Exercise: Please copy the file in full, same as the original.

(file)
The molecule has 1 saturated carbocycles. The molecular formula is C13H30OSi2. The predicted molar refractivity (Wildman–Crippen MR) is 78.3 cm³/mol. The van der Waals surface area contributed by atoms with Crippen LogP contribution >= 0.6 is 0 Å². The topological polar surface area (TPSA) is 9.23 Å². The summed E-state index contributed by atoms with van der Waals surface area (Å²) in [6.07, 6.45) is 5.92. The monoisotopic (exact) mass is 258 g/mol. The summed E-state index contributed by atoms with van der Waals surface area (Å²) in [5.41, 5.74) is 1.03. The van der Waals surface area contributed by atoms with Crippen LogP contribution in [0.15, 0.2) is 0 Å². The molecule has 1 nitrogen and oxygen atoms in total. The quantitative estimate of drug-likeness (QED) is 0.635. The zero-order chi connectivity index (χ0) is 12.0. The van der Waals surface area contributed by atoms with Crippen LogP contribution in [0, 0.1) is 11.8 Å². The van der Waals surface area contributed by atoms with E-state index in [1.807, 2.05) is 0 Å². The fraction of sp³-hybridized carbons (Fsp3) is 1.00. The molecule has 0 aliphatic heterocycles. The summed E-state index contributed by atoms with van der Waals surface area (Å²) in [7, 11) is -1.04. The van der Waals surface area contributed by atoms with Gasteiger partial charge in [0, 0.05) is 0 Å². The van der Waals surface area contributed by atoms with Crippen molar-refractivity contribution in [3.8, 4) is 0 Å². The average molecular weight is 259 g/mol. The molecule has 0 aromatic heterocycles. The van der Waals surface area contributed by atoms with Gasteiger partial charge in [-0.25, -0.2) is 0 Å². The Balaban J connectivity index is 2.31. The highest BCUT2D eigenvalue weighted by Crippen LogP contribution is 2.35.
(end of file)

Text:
The molecule has 1 saturated carbocycles. The molecular formula is C13H30OSi2. The predicted molar refractivity (Wildman–Crippen MR) is 78.3 cm³/mol. The van der Waals surface area contributed by atoms with Crippen LogP contribution >= 0.6 is 0 Å². The topological polar surface area (TPSA) is 9.23 Å². The summed E-state index contributed by atoms with van der Waals surface area (Å²) in [6.07, 6.45) is 5.92. The monoisotopic (exact) mass is 258 g/mol. The summed E-state index contributed by atoms with van der Waals surface area (Å²) in [5.41, 5.74) is 1.03. The van der Waals surface area contributed by atoms with Crippen LogP contribution in [0.15, 0.2) is 0 Å². The molecule has 1 nitrogen and oxygen atoms in total. The quantitative estimate of drug-likeness (QED) is 0.635. The zero-order chi connectivity index (χ0) is 12.0. The van der Waals surface area contributed by atoms with Crippen LogP contribution in [0, 0.1) is 11.8 Å². The van der Waals surface area contributed by atoms with E-state index in [1.807, 2.05) is 0 Å². The fraction of sp³-hybridized carbons (Fsp3) is 1.00. The molecule has 0 aliphatic heterocycles. The summed E-state index contributed by atoms with van der Waals surface area (Å²) in [7, 11) is -1.04. The van der Waals surface area contributed by atoms with Gasteiger partial charge in [0, 0.05) is 0 Å². The van der Waals surface area contributed by atoms with Crippen molar-refractivity contribution in [3.8, 4) is 0 Å². The average molecular weight is 259 g/mol. The molecule has 0 aromatic heterocycles. The van der Waals surface area contributed by atoms with Gasteiger partial charge in [-0.25, -0.2) is 0 Å². The Balaban J connectivity index is 2.31. The highest BCUT2D eigenvalue weighted by Crippen LogP contribution is 2.35.